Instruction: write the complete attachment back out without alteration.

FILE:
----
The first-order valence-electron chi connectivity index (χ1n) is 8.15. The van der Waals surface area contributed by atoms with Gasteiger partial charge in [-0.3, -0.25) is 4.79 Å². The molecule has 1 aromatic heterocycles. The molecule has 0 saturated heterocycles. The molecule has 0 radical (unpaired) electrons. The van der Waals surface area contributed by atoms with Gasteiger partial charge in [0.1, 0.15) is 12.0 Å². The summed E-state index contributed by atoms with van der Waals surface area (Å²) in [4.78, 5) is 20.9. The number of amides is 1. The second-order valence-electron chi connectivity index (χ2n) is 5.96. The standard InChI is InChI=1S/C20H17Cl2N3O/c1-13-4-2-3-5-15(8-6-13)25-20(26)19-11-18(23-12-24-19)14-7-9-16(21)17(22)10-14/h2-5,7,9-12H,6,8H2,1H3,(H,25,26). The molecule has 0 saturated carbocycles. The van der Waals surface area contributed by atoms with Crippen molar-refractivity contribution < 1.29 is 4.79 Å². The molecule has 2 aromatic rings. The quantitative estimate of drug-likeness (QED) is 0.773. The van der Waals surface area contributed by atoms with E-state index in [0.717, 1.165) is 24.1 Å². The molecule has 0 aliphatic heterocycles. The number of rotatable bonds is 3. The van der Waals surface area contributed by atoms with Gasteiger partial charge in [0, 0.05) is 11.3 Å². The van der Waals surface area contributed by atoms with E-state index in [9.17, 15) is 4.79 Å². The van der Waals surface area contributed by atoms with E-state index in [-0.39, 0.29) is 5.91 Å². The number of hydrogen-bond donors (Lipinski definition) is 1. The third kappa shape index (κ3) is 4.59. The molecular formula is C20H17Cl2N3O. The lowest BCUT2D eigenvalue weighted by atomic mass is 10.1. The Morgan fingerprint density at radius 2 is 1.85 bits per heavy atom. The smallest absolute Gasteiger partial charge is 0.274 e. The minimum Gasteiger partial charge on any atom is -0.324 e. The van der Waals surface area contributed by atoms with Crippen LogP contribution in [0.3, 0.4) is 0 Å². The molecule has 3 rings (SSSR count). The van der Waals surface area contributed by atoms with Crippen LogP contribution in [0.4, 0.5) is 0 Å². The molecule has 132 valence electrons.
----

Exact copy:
The first-order valence-electron chi connectivity index (χ1n) is 8.15. The van der Waals surface area contributed by atoms with Gasteiger partial charge in [-0.3, -0.25) is 4.79 Å². The molecule has 1 aromatic heterocycles. The molecule has 0 saturated heterocycles. The molecule has 0 radical (unpaired) electrons. The van der Waals surface area contributed by atoms with Gasteiger partial charge in [0.1, 0.15) is 12.0 Å². The summed E-state index contributed by atoms with van der Waals surface area (Å²) in [4.78, 5) is 20.9. The number of amides is 1. The second-order valence-electron chi connectivity index (χ2n) is 5.96. The standard InChI is InChI=1S/C20H17Cl2N3O/c1-13-4-2-3-5-15(8-6-13)25-20(26)19-11-18(23-12-24-19)14-7-9-16(21)17(22)10-14/h2-5,7,9-12H,6,8H2,1H3,(H,25,26). The molecule has 0 saturated carbocycles. The van der Waals surface area contributed by atoms with Crippen molar-refractivity contribution < 1.29 is 4.79 Å². The molecule has 2 aromatic rings. The quantitative estimate of drug-likeness (QED) is 0.773. The van der Waals surface area contributed by atoms with E-state index in [0.717, 1.165) is 24.1 Å². The molecule has 0 aliphatic heterocycles. The number of rotatable bonds is 3. The van der Waals surface area contributed by atoms with Gasteiger partial charge in [0, 0.05) is 11.3 Å². The van der Waals surface area contributed by atoms with E-state index in [9.17, 15) is 4.79 Å². The van der Waals surface area contributed by atoms with E-state index in [-0.39, 0.29) is 5.91 Å². The number of hydrogen-bond donors (Lipinski definition) is 1. The third kappa shape index (κ3) is 4.59. The molecular formula is C20H17Cl2N3O. The lowest BCUT2D eigenvalue weighted by atomic mass is 10.1. The Morgan fingerprint density at radius 2 is 1.85 bits per heavy atom. The smallest absolute Gasteiger partial charge is 0.274 e. The minimum Gasteiger partial charge on any atom is -0.324 e. The van der Waals surface area contributed by atoms with Crippen LogP contribution in [0.3, 0.4) is 0 Å². The molecule has 3 rings (SSSR count). The van der Waals surface area contributed by atoms with Crippen LogP contribution in [0.4, 0.5) is 0 Å². The molecule has 132 valence electrons.